Executive Producer Tony Shute looks back at career on final day at ABC 7

CHICAGO (WLS) -- It is a bittersweet day here at ABC 7. Wednesday, Executive Producer Tony Shute is retiring.

Tony has been a fixture in the ABC 7 newsroom for almost 33 years. Paul Meincke looks back at his time in TV news.

He has mentored many young broadcast journalists over the years, And he tells them what he's always practiced.

"Tell the truth. Get to the truth, and if you're not making someone angry, you're not doing your job," he said.

For over 30 years Tony Shute has been a key architect of how this TV station has covered the news. How he's done that is very much a product of who he is. As a youngster he was mesmerized by space shots. That spoke to his curiosity. In high school he was the drum major - in charge of an 80-member marching band. That spoke to his leadership.
When his guidance counselor discouraged him from applying to Northwestern, Tony went ahead anyway, was accepted and excelled. That spoke to his determination.

"In the 1970s, I just think he believed that a young African-American student from Cleveland Heights would not make it at Northwestern University...there was a lot of joy in proving him wrong," he said.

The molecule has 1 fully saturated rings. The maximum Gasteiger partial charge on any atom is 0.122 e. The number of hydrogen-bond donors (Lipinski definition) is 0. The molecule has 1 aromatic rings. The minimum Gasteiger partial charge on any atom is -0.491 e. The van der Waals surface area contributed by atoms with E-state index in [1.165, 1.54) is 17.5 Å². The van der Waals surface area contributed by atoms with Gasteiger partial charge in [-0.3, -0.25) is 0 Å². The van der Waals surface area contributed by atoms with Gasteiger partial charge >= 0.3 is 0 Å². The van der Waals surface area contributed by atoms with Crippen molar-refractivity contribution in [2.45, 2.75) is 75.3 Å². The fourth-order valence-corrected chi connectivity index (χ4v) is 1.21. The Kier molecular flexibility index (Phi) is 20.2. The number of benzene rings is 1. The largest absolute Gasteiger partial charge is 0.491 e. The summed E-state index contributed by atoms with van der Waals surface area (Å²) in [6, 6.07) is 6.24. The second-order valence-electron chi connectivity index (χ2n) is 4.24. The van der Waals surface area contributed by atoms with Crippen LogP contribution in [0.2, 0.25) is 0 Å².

At ABC 7, he has been something of a newsroom compass - always pointing his colleagues to stories that are too often, too easily overlooked.

"The ability to say, 'Hey, have we taken a close look at this?' It really affects people in a certain way, and maybe we need to look closer, maybe we need to assign somebody to this to get to the bottom of an issue, or perhaps help out a community as a result of our coverage. Those are the type of qualities that Tony brought in each day," said ABC 7 Eyewitness News Anchor Alan Krashesky.

"His recall of people, places, things and events of history is extraordinary. He's kinda like a walking encyclopedia," said ABC 7 Eyewitness News Anchor Cheryl Burton.

At a time when racial tension and political animosity are heightened, Tony brings to the table a simple journalistic philosophy.

"We all see life through a different prism. And the more prisms you can put together, the more complete picture you can get on things. So that's very important," he said.

To have witnessed so much history and to have helped author its first draft has made for a remarkable run, but it's also been a grinder. The time has come, Tony says, to live life, on a different path outside the newsroom.

"There are times, I know, there's gonna be a big story, and it's gonna be - I'll be sitting on my couch going - 'Ooh what can I do? What can I do?' But I know it'll be in good hands here," he said. "And I know the story will get covered perfectly, seamlessly, and explained to everyone perfectly."
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